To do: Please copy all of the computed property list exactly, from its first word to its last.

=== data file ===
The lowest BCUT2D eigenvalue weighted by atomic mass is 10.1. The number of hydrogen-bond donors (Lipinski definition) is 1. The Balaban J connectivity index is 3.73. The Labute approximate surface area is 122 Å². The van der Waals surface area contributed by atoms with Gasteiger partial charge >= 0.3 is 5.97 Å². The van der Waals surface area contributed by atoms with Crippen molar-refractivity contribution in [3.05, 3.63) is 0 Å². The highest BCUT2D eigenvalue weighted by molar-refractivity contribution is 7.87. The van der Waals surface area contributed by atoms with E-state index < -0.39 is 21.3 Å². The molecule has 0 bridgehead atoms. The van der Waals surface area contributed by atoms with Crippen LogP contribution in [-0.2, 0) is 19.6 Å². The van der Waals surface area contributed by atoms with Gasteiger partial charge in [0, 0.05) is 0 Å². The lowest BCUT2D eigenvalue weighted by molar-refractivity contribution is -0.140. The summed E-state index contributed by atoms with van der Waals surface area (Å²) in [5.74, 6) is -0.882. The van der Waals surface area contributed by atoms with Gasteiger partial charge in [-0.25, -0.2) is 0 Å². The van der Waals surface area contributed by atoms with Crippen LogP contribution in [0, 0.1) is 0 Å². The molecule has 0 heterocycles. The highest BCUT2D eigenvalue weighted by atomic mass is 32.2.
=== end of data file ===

The lowest BCUT2D eigenvalue weighted by atomic mass is 10.1. The number of hydrogen-bond donors (Lipinski definition) is 1. The Balaban J connectivity index is 3.73. The Labute approximate surface area is 122 Å². The van der Waals surface area contributed by atoms with Gasteiger partial charge >= 0.3 is 5.97 Å². The van der Waals surface area contributed by atoms with Crippen molar-refractivity contribution in [3.05, 3.63) is 0 Å². The highest BCUT2D eigenvalue weighted by molar-refractivity contribution is 7.87. The van der Waals surface area contributed by atoms with E-state index < -0.39 is 21.3 Å². The molecule has 0 bridgehead atoms. The van der Waals surface area contributed by atoms with Crippen LogP contribution in [-0.2, 0) is 19.6 Å². The van der Waals surface area contributed by atoms with Gasteiger partial charge in [0, 0.05) is 0 Å². The lowest BCUT2D eigenvalue weighted by molar-refractivity contribution is -0.140. The summed E-state index contributed by atoms with van der Waals surface area (Å²) in [5.74, 6) is -0.882. The van der Waals surface area contributed by atoms with Gasteiger partial charge in [-0.25, -0.2) is 0 Å². The van der Waals surface area contributed by atoms with Crippen LogP contribution in [0, 0.1) is 0 Å². The molecule has 0 heterocycles. The highest BCUT2D eigenvalue weighted by atomic mass is 32.2.